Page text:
In English, many things are named after a particular country – but have you ever wondered what those things are called in those countries?
1(road/airport) afectado por la niebla(plane/ferry) retenido a causa de la niebla
- I'm heading 5373 miles west to spend Easter in fogbound San Francisco, because I can.
- And though much of the Peruvian seaside is often chilly, treacherous and fogbound, the country's ruling class has seen dollars in a wave swept shore.
- Episode 1 begins in fogbound East London, with Coal Hill School teachers Ian and Barbara concerned for the welfare of one of their brightest students.
- Others opt for tamer pickings, such as lobster mushrooms and summer chanterelles on the fogbound coast of Oregon.
- Many sailors ran down the gangway Friday, carrying roses for their loved ones waiting on the fogbound shore.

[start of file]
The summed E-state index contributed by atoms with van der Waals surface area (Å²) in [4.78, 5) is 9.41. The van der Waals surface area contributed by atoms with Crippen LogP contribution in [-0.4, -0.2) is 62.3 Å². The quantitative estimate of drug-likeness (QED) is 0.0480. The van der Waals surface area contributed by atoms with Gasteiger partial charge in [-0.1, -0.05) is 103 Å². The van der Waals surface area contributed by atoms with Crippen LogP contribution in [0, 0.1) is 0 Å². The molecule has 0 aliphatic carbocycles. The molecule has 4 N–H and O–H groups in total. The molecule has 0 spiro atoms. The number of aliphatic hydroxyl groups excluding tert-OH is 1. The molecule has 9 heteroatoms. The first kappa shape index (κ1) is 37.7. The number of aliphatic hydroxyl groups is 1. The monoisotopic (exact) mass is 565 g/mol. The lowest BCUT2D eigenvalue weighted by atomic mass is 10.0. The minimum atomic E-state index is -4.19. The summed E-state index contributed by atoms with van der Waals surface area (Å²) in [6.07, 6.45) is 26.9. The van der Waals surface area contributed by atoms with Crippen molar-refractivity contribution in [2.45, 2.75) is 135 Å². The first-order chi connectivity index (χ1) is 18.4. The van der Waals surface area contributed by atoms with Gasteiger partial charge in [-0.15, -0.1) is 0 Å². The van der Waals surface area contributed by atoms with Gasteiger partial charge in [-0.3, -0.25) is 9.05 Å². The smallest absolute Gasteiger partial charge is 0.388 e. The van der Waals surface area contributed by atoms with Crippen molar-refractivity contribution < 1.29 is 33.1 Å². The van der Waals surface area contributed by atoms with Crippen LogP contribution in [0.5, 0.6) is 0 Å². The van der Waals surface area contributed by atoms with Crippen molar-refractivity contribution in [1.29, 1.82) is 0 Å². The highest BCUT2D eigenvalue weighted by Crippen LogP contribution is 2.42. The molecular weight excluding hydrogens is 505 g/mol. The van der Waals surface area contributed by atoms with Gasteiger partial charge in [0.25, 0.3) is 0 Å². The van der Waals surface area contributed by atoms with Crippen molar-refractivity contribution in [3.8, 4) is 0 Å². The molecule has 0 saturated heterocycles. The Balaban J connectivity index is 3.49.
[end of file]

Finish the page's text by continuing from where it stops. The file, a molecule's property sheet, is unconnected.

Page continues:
- All 29 people on board helicopter ZD576 died when it ploughed into a fogbound hillside.
- Despite the fogbound capital, the event, held at the Petone rugby clubrooms, was a cracker.
- I got to know the fogbound salmon towns of Oregon and Washington - Moclips, Sekiu, and Tillamook - and I heard the stories of his trips to Prince Rupert and to Kodiak.
- It was mid-November 1816, when Lord Byron, accompanied by his friend John Hobhouse, first stepped off a gondola onto the damp and fogbound flagstones of the Grand Canal.
- All this was a result of inclement weather and a fogbound Wellington Airport.
- According to Wratten's article, the Chinook was ‘some 15 seconds from the fogbound lighthouse and perilously close to steeply rising ground that was also shrouded in cloud’.
English has borrowed many of the following foreign expressions of parting, so you’ve probably encountered some of these ways to say goodbye in other languages.
Many words formed by the addition of the suffix –ster are now obsolete - which ones are due a resurgence?
As their breed names often attest, dogs are a truly international bunch. Let’s take a look at 12 different dog breed names and their backstories.